Homeward Bound: A Hobby’s Tale
Tuesday 3rd December 2013
Australian Hobby Pez
Australian Hobby Pez

Ever been on an impromptu adventure? Our Australian Hobby and star of Taronga’s Bird Show, Pez certainly has!

Pez was recently spooked during a routine training session and, as anything would do when startled (animal or human), flew to a safe spot. Unfortunately on this day the winds were a tad strong and little Pez was carried off a bit further than he, and we, would otherwise have wanted.

The second smallest of six species of falcon found in Australia (the smallest being the Nankeen Kestrel), Pez inherited his name from the popular children’s candy dispensers. The dispensers are small, the candy goes quick, and both are true attributes of this little falcon.

His size was one factor that contributed to Pez taking his unplanned trip; think of the wind as a badminton racket and Pez as the shuttlecock. Weighing only 200 grams, Pez was unable to navigate the winds as skilfully as he usually would and his trainers soon lost sight of him.

The team has strategies to locate wayward birds in these scenarios, but after much searching we hadn’t had much luck finding Pez.

We use positive reinforcement when training any of our animals at Bird Show, which involves rewarding behaviours we want and ignoring those we don’t want. We work with the birds very closely on a daily basis and, as you can imagine, become rather attached to them, much as you might your family pet.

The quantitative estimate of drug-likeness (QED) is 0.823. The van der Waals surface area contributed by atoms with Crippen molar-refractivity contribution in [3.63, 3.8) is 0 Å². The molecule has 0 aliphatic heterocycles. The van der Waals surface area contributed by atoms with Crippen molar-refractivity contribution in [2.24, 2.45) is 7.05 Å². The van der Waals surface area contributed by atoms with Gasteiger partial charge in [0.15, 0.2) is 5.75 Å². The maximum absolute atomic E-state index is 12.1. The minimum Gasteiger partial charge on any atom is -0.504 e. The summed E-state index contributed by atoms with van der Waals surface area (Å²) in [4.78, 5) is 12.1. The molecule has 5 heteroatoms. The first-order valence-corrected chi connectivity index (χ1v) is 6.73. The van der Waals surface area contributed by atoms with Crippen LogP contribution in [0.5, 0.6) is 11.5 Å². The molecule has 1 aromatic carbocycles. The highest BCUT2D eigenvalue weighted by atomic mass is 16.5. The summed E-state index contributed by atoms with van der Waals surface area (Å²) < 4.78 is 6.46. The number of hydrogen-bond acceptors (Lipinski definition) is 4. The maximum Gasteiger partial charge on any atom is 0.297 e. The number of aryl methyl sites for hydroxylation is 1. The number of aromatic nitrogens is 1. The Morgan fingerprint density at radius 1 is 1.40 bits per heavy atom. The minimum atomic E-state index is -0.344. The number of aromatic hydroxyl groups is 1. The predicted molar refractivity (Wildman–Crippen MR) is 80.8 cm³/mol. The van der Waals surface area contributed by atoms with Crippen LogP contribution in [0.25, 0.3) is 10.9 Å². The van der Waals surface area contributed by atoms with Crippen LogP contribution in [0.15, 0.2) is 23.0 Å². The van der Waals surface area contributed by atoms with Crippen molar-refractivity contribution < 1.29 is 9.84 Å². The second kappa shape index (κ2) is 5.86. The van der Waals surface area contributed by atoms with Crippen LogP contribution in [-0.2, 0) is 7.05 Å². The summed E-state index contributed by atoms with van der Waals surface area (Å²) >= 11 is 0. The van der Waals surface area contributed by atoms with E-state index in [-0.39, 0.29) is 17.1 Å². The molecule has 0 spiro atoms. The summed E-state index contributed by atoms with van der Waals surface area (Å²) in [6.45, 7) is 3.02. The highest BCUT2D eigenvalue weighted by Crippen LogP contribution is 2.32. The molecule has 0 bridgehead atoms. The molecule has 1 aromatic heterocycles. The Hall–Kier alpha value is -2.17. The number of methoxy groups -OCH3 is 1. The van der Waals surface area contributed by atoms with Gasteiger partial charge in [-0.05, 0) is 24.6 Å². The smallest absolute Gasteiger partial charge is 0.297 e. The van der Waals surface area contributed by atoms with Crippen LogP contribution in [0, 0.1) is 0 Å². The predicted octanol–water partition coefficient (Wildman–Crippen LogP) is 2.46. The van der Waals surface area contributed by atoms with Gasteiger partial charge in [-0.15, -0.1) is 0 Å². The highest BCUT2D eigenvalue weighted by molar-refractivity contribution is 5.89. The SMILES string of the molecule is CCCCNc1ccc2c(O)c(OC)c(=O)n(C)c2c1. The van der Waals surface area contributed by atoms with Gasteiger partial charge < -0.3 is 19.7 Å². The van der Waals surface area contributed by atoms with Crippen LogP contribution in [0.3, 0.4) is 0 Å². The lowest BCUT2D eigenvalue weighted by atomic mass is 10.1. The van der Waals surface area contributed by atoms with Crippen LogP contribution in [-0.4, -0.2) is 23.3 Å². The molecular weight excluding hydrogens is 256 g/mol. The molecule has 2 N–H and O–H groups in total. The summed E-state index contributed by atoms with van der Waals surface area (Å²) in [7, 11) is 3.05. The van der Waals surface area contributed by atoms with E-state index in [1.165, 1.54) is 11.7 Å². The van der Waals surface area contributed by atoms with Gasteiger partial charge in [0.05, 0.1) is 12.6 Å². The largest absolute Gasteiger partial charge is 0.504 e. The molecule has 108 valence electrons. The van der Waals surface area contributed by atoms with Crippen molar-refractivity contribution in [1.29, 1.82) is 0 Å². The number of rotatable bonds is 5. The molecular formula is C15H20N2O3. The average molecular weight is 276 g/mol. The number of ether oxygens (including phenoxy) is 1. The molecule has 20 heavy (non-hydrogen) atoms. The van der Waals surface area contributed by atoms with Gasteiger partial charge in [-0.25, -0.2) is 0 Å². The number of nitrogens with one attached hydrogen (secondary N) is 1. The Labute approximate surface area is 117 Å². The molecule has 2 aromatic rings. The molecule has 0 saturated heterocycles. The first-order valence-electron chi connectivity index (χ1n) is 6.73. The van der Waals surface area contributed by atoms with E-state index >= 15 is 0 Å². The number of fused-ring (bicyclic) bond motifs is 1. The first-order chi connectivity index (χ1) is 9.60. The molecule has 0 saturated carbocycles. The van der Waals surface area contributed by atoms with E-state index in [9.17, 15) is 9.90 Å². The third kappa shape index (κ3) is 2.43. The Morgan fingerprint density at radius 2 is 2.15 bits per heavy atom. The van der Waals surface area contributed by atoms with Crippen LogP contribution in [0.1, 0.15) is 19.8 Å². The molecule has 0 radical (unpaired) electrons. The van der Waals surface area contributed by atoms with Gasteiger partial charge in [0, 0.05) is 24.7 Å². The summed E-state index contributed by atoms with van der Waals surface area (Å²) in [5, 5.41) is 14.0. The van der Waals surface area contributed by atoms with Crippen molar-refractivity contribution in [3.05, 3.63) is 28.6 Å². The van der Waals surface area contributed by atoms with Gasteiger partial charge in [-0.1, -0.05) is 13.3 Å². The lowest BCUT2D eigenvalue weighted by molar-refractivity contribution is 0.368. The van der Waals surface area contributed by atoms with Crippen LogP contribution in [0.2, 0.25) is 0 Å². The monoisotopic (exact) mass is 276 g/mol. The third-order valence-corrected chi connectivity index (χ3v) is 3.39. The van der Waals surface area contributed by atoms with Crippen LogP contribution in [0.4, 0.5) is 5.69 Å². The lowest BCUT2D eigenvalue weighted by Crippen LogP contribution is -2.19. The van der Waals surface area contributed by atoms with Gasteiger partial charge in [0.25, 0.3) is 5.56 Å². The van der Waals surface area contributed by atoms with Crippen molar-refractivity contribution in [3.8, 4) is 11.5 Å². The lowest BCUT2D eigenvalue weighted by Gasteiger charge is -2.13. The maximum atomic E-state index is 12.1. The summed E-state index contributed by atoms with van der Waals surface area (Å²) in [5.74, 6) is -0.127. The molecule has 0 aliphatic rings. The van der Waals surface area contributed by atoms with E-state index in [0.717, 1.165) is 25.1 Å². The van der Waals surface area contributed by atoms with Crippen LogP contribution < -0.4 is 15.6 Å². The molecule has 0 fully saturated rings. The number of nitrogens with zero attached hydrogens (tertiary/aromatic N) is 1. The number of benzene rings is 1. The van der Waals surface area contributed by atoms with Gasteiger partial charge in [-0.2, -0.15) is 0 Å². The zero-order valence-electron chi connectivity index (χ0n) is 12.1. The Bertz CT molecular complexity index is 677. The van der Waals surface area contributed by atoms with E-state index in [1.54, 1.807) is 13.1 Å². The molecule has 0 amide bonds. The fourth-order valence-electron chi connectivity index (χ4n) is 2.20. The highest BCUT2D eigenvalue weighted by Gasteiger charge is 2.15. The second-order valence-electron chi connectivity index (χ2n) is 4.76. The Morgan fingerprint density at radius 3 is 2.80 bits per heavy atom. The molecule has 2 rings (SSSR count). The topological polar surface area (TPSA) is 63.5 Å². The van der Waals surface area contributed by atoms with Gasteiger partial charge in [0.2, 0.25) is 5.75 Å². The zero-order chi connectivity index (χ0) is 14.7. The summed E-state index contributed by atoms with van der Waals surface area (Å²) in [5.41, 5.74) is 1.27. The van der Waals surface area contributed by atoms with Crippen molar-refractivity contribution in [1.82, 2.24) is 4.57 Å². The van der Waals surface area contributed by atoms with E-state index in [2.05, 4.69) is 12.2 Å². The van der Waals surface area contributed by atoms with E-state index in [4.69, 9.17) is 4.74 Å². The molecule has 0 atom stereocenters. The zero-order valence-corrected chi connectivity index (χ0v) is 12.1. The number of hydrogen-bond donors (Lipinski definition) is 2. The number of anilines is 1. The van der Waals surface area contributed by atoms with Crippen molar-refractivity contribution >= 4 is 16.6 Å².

History has proven to us though, time and time again, that being persistent and staying positive pays off and at the end of the day we’ll recover our bird.

To our great relief, we received a call from Col Crawford Car Servicing in Brookvale, letting us know they had an interesting visitor, which turned out to be Pez!

Dubbed the “Pterodactyl”, as his saviours may have encountered a few nips while caring for him, Pez made his way to these friendly mechanics, who then contacted the zoo.

Having travelled quite far from home and dealt with arduous weather conditions, Pez was fairly weary. Since returning home he has had a two week recovery and is now readying himself for shows.

He flew on stage for the first time this morning, zipping up and down, all over the place! He’s extremely dynamic and now has a tail to manoeuvre, as well as a tale to tell.

Bird Trainer, Brendan

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